Twenty-six different Overt Acts charged in the Information to which MX. XXXXXXX pled guilty involved the manufacture or distribution of adulterated "coversheet" drugs. These drugs, [FN12] unlike the drugs in Chatterji, never were subjected to the kind of testing that is necessary in order to insure the effectiveness of their formulas. By putting these powerful drugs on the market without long-term clinical studies, or even the bioequivalence studies required of generic drugs, MX. XXXXXXX, as the leader of the Subject conspiracy, surreptitiously took from physicians and their patients (who relied on these potent, prescription pharmaceuticals to prevent or ameliorate life-threatening diseases), the protection that the American public has taken as a given since the passage of the Pure Food and Drug Act in 1906.

FN12. The coversheet drugs listed in the Information to which Mr. XXXXXXX pled guilty are as follows:

Phenytoin Sodium - A barbiturate used to treat epilepsy.

Procainamide HCL - A cardiac antiarrhythmic used to treat life threatening heart disease.

Minocycline HCL - A synthetic antibiotic used to treat systemic infection.

Nitrofurantoin - An antibiotic used to treat urinary tract infection.

Sulfasalazine - An anti-inflammatory used to treat Ulcerative Colitis

Methyldopa HCL - An antihypertensive used to reduce high blood pressure.

Eryoloid Mesylates - Used to treat the symptoms of senility.

As the District Court noted at the XXXXXXX sentencing, the violations at Subject were far more excessive than at any of the other firms that it had seen -- by a wide margin (XXXXXXX Sent. at 34, J.A. 146a) and, as even his counsel admitted - as the Chief Executive Officer at Subject, XXXXXXX bore substantial responsibility for the climate that existed at Subject that permitted these crimes to occur. (J.A. 134a) As a result, the sentencing court found that: "Most Americans have lost tremendous confidence in generic drugs." (J.A. 148a) [FN13]

FN13. This loss of confidence in the important institution of generic drugs would, standing alone, support an upward departure. U.S.S.G. § 2F1.1 - Application Note 9(e).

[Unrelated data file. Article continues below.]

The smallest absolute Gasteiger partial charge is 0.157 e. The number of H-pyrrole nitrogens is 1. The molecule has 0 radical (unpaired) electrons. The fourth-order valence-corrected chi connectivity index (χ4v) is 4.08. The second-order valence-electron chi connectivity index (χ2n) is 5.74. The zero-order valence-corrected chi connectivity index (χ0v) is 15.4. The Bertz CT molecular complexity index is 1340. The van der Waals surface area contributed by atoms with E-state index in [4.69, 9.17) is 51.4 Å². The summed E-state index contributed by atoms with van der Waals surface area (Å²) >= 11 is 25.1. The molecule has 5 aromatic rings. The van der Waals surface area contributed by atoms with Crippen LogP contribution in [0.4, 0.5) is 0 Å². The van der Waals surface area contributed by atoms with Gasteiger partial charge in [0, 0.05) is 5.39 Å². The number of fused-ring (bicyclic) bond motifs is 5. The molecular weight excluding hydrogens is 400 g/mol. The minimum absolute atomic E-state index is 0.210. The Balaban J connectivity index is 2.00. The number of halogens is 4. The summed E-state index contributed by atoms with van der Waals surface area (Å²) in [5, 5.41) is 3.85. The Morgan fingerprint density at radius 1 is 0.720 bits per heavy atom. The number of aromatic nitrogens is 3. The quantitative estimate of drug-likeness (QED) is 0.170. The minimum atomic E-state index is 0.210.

Competition for profit took precedence over the public health. XXXXXXX wanted to beat the others to the marketplace, because those who got there first made the most money. (J.A. 149a) The Court expressly found that "the public health was not a concern." The concern was: "How do I get this product on the market faster than my competition and how much money can I make....[Subject] didn't care whether the public got what they paid for or not...." (J.A. 150a - 151a) Further, the Court expressly noted that the true risk to the public health may not surface for many years because the defendant, added a lot of things without the permission of the FDA and left out a lot of things that were necessary for the drug to perform. (J.A. 150a) [FN14] Because no testing of these drugs was done in a controlled environment, their actual safety and effectiveness will never be known. The District Court, which had developed a significant degree of expertise in pharmaceutical manufacturing during the scores of similar cases which had come before it, recognized that clinical experience with a marketed drug is no substitute for monitored drug studies and that, without such studies, it is scientifically impossible to assess the safety and effectiveness of any drug product.

FN14. Risk to the public health is a basis for an upward adjustment to the applicable guideline range, U.S.S.G. § 2F1.1(b)(4), and/or an upward departure, U.S.S.G. § 5K2.14.

The Court also noted at that time that XXXXXXX could well have gotten a "much more substantial sentence" because of the antitrust connection (J.A. 157a) [FN15]

FN15. XXXXXX was neither charged nor convicted of any antitrust violations.

[cited in USAM 4-8.250]

Updated June 5, 2015